The many flowers that bloom around Mother's Day suggest that maybe the day wasn't chosen randomly.
The many flowers that bloom around Mother’s Day suggest that maybe the day wasn’t chosen randomly.

A few decades ago I wrote a column that started with my daughter asking what she should plant in her first vegetable garden. Since then, we have had a most enjoyable dialogue sharing garden ideas, design, what died, what to add.

Think about your first memory of a garden. Was it picking flowers with your mother. Smelling the violets. Seeing if the buttercup reflected yellow under your chin. Perhaps it was picking your grandmother’s berries. Or just sitting and looking, and sharing the landscape.

If you are reading this column, you probably garden, at least some. Maybe just a flowerpot on the windowsill. So think back and enjoy the memory. Mother? Grandma? Who? What?

I’ll share a few of mine. When I was 4 I brought home a dandelion and called it a buttercup. My mother was so distressed at such a lack of information that we moved to a more rural place. When I was 6, the gardener weeded all my flower seedlings out of the rose bed. Not all garden memories are happy.

But I loved the garden, and the flowers, which my mother (a good artist) painted regularly. I picked lily of the valley blossoms for my mother (from the orchard of my Girl Scout leader who didn’t mind). One of my friend’s Mothers’ Day gifts were always topped with these fragrant, though fleeting, blooms. Much like our memories.

I have so many of my mother’s good old reliable flowers growing in my garden. Her iris has buds while the expensive German ones I recently bought have few. I could go on and on with these remembrances but you would die of boredom. It suffices to say that as I pass the little white hosta from the beach house of my youth it always cheers me.

Many, many flowers bloom around Mother’s Day – which is perhaps why mid-May was chosen. Flowering dogwood. Azaleas and Rhododendrons. Dandelions and buttercups. Lily of the valley. Wild mustard. Violets. Ajuga. Appleblossoms. And, of course, lilacs.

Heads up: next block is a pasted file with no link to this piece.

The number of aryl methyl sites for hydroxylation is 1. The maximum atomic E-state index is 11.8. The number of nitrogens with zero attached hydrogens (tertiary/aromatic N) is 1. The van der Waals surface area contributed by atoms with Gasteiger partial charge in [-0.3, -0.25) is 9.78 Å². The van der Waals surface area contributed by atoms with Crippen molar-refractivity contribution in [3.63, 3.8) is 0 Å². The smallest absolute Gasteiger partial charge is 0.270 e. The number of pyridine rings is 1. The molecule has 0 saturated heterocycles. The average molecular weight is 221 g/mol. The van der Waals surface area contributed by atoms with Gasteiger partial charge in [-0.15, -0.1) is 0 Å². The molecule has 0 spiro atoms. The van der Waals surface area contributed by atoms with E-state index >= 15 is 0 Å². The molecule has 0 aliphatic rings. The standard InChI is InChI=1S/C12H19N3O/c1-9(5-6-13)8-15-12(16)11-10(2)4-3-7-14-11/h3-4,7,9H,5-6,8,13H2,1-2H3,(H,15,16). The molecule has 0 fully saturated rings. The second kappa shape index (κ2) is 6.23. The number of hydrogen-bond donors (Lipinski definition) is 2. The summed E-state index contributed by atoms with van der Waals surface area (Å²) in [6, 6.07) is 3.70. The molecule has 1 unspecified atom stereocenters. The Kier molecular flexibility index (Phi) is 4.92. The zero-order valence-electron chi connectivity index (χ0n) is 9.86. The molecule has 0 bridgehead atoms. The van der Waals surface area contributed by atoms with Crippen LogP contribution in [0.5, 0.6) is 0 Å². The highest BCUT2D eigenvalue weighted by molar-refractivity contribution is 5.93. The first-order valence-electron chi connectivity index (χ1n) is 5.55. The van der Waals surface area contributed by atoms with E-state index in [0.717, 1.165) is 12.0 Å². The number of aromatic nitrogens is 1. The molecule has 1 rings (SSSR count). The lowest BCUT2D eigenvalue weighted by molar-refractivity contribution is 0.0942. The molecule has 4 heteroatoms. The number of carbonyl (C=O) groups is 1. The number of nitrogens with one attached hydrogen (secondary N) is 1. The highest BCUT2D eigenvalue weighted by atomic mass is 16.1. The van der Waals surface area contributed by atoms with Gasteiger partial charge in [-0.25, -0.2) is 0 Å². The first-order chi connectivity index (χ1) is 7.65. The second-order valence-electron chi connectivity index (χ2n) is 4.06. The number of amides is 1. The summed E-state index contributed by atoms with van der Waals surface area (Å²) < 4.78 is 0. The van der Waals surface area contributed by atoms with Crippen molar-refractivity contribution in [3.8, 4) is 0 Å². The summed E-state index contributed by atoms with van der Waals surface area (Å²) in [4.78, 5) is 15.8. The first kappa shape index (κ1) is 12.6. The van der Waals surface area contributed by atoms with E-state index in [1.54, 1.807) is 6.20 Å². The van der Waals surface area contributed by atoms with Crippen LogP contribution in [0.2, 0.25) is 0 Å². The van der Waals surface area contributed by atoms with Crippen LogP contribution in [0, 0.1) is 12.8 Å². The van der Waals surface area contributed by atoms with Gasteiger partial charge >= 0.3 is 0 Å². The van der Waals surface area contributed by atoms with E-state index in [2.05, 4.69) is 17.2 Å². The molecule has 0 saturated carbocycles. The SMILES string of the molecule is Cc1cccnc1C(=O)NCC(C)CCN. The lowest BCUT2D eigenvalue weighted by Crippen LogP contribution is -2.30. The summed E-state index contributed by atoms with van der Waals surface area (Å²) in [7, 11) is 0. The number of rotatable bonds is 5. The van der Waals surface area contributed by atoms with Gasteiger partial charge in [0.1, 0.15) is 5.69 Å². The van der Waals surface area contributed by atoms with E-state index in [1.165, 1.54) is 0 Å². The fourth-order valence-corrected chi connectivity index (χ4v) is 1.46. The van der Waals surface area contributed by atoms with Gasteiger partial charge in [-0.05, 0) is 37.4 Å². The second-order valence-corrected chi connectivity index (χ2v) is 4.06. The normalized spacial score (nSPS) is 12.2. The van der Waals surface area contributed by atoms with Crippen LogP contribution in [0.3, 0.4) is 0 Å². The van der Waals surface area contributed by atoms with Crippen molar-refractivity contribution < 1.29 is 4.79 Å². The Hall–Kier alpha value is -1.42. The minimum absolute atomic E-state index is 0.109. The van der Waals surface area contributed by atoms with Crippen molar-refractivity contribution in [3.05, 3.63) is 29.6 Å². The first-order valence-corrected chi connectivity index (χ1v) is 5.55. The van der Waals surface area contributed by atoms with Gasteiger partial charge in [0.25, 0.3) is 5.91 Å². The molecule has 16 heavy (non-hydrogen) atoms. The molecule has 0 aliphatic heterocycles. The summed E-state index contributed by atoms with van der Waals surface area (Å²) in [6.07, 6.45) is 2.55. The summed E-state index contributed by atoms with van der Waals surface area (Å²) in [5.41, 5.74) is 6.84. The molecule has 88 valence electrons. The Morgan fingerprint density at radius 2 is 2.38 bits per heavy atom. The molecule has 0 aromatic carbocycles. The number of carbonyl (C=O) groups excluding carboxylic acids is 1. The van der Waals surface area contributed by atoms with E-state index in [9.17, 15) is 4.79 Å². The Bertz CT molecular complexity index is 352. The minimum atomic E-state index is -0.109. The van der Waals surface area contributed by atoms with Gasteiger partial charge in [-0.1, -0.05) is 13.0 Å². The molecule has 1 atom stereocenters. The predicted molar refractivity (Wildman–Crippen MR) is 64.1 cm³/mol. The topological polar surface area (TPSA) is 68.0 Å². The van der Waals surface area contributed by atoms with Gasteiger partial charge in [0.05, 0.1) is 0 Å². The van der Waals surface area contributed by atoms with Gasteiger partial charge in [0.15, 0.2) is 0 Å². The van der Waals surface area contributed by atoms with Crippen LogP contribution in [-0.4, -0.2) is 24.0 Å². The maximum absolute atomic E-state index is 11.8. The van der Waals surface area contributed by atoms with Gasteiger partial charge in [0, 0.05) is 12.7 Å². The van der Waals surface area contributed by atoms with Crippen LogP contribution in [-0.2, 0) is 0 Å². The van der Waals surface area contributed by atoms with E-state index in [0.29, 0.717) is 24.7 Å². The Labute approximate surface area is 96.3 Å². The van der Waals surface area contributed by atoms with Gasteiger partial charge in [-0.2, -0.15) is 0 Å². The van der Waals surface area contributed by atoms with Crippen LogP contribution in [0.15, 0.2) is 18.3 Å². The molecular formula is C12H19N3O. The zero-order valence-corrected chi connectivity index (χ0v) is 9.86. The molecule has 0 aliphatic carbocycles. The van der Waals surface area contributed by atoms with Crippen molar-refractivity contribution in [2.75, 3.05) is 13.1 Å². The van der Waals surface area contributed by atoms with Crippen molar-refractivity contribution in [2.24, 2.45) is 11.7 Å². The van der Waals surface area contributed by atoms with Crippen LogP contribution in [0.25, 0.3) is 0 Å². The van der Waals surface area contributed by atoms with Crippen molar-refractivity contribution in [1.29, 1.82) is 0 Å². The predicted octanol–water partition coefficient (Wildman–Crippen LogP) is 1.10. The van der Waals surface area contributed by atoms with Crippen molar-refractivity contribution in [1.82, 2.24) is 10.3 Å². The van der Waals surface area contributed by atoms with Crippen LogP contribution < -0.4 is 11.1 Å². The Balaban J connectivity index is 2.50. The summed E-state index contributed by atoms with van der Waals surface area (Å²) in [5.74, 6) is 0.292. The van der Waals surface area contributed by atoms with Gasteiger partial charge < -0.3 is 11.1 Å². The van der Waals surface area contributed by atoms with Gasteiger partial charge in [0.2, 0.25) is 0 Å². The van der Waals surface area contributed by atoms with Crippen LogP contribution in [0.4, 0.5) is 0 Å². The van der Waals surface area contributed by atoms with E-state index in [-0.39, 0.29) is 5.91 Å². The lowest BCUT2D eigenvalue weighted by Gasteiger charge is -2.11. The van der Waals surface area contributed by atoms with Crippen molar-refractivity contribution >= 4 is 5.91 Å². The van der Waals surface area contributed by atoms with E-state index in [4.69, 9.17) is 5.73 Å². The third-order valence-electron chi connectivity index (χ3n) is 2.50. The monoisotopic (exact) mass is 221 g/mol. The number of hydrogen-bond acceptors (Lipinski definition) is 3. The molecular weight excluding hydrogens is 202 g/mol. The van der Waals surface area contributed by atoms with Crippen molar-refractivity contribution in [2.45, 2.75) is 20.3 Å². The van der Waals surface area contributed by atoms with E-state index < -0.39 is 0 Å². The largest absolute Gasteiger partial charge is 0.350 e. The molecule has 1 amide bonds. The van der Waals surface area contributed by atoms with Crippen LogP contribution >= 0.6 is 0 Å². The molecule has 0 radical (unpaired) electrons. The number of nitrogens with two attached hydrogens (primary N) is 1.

When the flowers come out so do all the biting bugs of summer, black fly, no-see-ums and mosquito. They itch and carry diseases, particularly mosquitoes. Everything that has standing water should be emptied or treated, particularly rain barrels and stagnant ponds. Fortunately, we have a very safe, widely used pesticide for the mosquito larvae that breed in standing water. Called Bt Israeliensis or Mosquito Dunks, it was discovered by an Israeli entomology professor who spent a year at the Harvard School of Public Health.

Some people’s memories are very poignaint. He came to collect larvae from my swamp. As he passed the purple lilacs he said that they reminded him of his mother. Lilacs don’t grow in Israel, I said.

It seems when he was 5, his family was rounded up by the Nazis. He, being blonde and blue eyed, was put in a special children’s concentration camp to show to foreigners. The children had to draw happy pictures for these visitors. Liberated when he was 12, an orphan, it took 3 years for him to be allowed to go to Israel. When he got off the boat, they handed him a gun, and said go help defend our country against the Arabs.

He asked to take home some of my lilacs.

So as you remember Mothers Day, be thankful that we live in this country, and savor your happy garden memories. Take the day to make beautiful new memories your children and grandchildren will always have to cherish. And don’t forget to put mosquito dunks into your rain barrel, birdbath and fish pond.

Ruth S. Foster is a landscape consultant and arborist. More gardening
information can be found on her  website